I've been living in Southeast Asia since 1973. I conducted my first interview with a Singaporean student who was admitted and graduated as a member of the Class of ’79. I lived for many years in Jakarta, Indonesia, where a fellow alum and I conducted 20-30 interviews each per year. I’m now back in Singapore. Until the COVID lockdown and remote interviews, I volunteered to conduct 20 per year but am now down to 10 per year. (Getting old, LOL.)

Why do I do it? It is for an applicant who has opted for an interview. I do enjoy meeting bright, enthusiastic teens and garnering a glimpse of the “next” generation. There is only one student I gave a “poor” rating. He was a fascinating lad but his English comprehension would have placed an unfair burden on him, if he had been accepted. Most I rated as highly as I could and truly believed they would excel at Tigertown, contributing in their unique way to its environment. The result of all these interviews is six were accepted and of this group two declined to attend elsewhere. (My success rate dropped drastically after year one.) Am I offended, believing I have wasted my time? No. They asked for an interview and got one. Good or poor prospect, they were treated equally well.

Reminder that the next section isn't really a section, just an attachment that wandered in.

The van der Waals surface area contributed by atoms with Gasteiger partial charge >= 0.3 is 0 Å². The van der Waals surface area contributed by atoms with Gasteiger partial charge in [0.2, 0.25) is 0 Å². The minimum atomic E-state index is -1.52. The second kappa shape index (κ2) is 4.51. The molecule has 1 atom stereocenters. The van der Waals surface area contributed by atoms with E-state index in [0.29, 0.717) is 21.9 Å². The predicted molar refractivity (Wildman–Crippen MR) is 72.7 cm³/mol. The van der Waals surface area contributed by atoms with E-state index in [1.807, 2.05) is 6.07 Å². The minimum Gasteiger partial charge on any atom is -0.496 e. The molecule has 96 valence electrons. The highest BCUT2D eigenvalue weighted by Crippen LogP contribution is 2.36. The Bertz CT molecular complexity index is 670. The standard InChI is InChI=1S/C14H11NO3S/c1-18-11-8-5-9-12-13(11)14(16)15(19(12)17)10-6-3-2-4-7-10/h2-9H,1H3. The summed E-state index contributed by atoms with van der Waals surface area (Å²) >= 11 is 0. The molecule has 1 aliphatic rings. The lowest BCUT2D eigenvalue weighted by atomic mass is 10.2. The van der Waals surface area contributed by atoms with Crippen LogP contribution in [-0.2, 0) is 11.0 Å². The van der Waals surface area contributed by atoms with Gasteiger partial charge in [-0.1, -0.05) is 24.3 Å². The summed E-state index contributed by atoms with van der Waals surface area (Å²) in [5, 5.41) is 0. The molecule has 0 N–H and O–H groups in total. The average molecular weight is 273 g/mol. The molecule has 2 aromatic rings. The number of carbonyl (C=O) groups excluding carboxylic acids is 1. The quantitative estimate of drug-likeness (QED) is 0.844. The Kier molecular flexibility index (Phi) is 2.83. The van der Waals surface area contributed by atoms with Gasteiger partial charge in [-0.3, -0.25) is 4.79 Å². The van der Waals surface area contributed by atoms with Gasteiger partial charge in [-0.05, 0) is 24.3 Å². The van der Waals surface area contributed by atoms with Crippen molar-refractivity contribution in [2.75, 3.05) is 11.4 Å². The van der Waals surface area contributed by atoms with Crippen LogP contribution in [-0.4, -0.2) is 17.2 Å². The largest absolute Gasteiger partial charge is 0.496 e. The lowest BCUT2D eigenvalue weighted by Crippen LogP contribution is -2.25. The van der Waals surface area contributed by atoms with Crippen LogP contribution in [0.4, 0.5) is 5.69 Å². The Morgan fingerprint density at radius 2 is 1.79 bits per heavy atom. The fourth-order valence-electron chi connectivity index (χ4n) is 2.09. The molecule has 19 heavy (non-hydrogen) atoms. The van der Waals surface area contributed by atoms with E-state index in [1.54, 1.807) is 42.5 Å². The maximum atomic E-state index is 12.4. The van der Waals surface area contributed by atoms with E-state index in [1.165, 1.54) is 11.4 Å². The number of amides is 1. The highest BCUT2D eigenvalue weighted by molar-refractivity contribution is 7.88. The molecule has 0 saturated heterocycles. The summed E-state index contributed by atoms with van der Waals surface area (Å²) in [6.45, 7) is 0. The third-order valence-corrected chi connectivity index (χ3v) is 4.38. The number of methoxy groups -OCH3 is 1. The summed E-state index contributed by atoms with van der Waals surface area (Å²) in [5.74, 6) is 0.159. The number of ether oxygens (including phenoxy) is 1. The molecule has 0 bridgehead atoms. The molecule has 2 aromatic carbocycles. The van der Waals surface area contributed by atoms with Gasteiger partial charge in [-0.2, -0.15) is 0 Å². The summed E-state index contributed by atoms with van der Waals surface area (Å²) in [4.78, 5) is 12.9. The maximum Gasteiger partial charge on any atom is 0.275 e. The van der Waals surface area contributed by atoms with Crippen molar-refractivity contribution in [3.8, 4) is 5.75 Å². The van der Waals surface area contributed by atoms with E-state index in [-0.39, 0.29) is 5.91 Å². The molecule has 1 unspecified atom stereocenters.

For most. it is the first contact they have probably had with someone connected with Princeton. It is a human contact vs. the written forms that comprise most of their application. Many have interesting questions.

If there are 33,000 applicants for 1,800 spaces that is a hit rate of 5.5%. Yet, this does not mean that if you interview 200 candidates that 11 will get in. It is disheartening that one puts all his efforts into an interview, views the candidate as top notch, rates him highly, but he fails to get in. The admissions office has a thankless job and I think we all believe more qualified candidates are turned down than accepted. The applicants know the odds better than we do.

I tell all applicants I’m rooting for their acceptance but the odds are not in their favour. But, wherever they go, they will meet new people and make new friends. The quality of their education depends on their efforts — not the brick and mortar of a place in New Jersey.

If you feel you are wasting your time, do not be an interviewer. This is not a competition; you are not graded on numbers interviewed vs. accepted. The number you interview that get in vs. do not, does not make you a better or worse person, interviewer, etc.

We are all blessed by having attended Princeton. The applicants who do not get in will only have memories of and friends from where they attend. If they are as good as you say they are, they will do well wherever they go.

Peter M. Carver ’72